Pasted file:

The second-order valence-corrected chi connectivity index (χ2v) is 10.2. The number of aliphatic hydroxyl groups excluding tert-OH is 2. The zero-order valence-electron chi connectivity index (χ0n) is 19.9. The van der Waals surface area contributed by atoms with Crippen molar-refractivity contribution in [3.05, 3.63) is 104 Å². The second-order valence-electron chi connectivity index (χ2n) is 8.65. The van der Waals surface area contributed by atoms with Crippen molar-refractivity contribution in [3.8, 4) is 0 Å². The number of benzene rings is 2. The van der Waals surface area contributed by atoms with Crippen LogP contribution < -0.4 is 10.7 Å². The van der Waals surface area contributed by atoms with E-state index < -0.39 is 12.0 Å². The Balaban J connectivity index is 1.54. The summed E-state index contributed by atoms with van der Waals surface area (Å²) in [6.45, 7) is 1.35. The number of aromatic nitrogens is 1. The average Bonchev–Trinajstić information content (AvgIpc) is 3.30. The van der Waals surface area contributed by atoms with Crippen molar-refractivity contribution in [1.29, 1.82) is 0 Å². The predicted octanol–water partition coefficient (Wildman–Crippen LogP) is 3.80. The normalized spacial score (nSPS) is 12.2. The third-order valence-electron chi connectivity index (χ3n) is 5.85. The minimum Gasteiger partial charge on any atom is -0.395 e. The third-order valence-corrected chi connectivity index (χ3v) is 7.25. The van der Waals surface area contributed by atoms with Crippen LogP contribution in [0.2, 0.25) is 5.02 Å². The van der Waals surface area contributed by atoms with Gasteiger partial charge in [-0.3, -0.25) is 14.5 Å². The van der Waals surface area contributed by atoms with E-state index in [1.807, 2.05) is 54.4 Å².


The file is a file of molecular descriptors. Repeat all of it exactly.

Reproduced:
The second-order valence-corrected chi connectivity index (χ2v) is 10.2. The number of aliphatic hydroxyl groups excluding tert-OH is 2. The zero-order valence-electron chi connectivity index (χ0n) is 19.9. The van der Waals surface area contributed by atoms with Crippen molar-refractivity contribution in [3.05, 3.63) is 104 Å². The second-order valence-electron chi connectivity index (χ2n) is 8.65. The van der Waals surface area contributed by atoms with Crippen molar-refractivity contribution in [3.8, 4) is 0 Å². The number of benzene rings is 2. The van der Waals surface area contributed by atoms with Crippen LogP contribution < -0.4 is 10.7 Å². The van der Waals surface area contributed by atoms with E-state index < -0.39 is 12.0 Å². The Balaban J connectivity index is 1.54. The summed E-state index contributed by atoms with van der Waals surface area (Å²) in [6.45, 7) is 1.35. The number of aromatic nitrogens is 1. The average Bonchev–Trinajstić information content (AvgIpc) is 3.30. The van der Waals surface area contributed by atoms with Crippen molar-refractivity contribution in [1.29, 1.82) is 0 Å². The predicted octanol–water partition coefficient (Wildman–Crippen LogP) is 3.80. The normalized spacial score (nSPS) is 12.2. The third-order valence-electron chi connectivity index (χ3n) is 5.85. The minimum Gasteiger partial charge on any atom is -0.395 e. The third-order valence-corrected chi connectivity index (χ3v) is 7.25. The van der Waals surface area contributed by atoms with Crippen LogP contribution in [0.2, 0.25) is 5.02 Å². The van der Waals surface area contributed by atoms with Gasteiger partial charge in [-0.3, -0.25) is 14.5 Å². The van der Waals surface area contributed by atoms with E-state index in [1.807, 2.05) is 54.4 Å².